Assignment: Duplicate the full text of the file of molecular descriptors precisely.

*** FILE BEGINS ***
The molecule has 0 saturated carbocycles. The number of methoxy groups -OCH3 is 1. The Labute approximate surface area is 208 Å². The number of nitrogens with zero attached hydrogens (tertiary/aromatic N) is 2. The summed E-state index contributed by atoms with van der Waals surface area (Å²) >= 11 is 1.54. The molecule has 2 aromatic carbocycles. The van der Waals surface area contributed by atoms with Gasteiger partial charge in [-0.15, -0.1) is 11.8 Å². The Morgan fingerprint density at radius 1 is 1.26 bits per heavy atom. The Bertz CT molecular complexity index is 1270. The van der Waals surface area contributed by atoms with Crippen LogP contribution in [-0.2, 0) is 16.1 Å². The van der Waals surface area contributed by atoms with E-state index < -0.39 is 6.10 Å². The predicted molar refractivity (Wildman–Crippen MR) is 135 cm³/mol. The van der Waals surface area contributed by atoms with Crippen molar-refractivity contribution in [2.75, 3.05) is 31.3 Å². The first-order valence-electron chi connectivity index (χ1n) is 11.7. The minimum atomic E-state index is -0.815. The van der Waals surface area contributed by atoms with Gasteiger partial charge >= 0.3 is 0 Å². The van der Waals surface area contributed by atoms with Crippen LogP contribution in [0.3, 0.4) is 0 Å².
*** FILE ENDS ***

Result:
The molecule has 0 saturated carbocycles. The number of methoxy groups -OCH3 is 1. The Labute approximate surface area is 208 Å². The number of nitrogens with zero attached hydrogens (tertiary/aromatic N) is 2. The summed E-state index contributed by atoms with van der Waals surface area (Å²) >= 11 is 1.54. The molecule has 2 aromatic carbocycles. The van der Waals surface area contributed by atoms with Gasteiger partial charge in [-0.15, -0.1) is 11.8 Å². The Morgan fingerprint density at radius 1 is 1.26 bits per heavy atom. The Bertz CT molecular complexity index is 1270. The van der Waals surface area contributed by atoms with Crippen LogP contribution in [-0.2, 0) is 16.1 Å². The van der Waals surface area contributed by atoms with E-state index < -0.39 is 6.10 Å². The predicted molar refractivity (Wildman–Crippen MR) is 135 cm³/mol. The van der Waals surface area contributed by atoms with Crippen molar-refractivity contribution in [2.75, 3.05) is 31.3 Å². The first-order valence-electron chi connectivity index (χ1n) is 11.7. The minimum atomic E-state index is -0.815. The van der Waals surface area contributed by atoms with Gasteiger partial charge >= 0.3 is 0 Å². The van der Waals surface area contributed by atoms with Crippen LogP contribution in [0.3, 0.4) is 0 Å².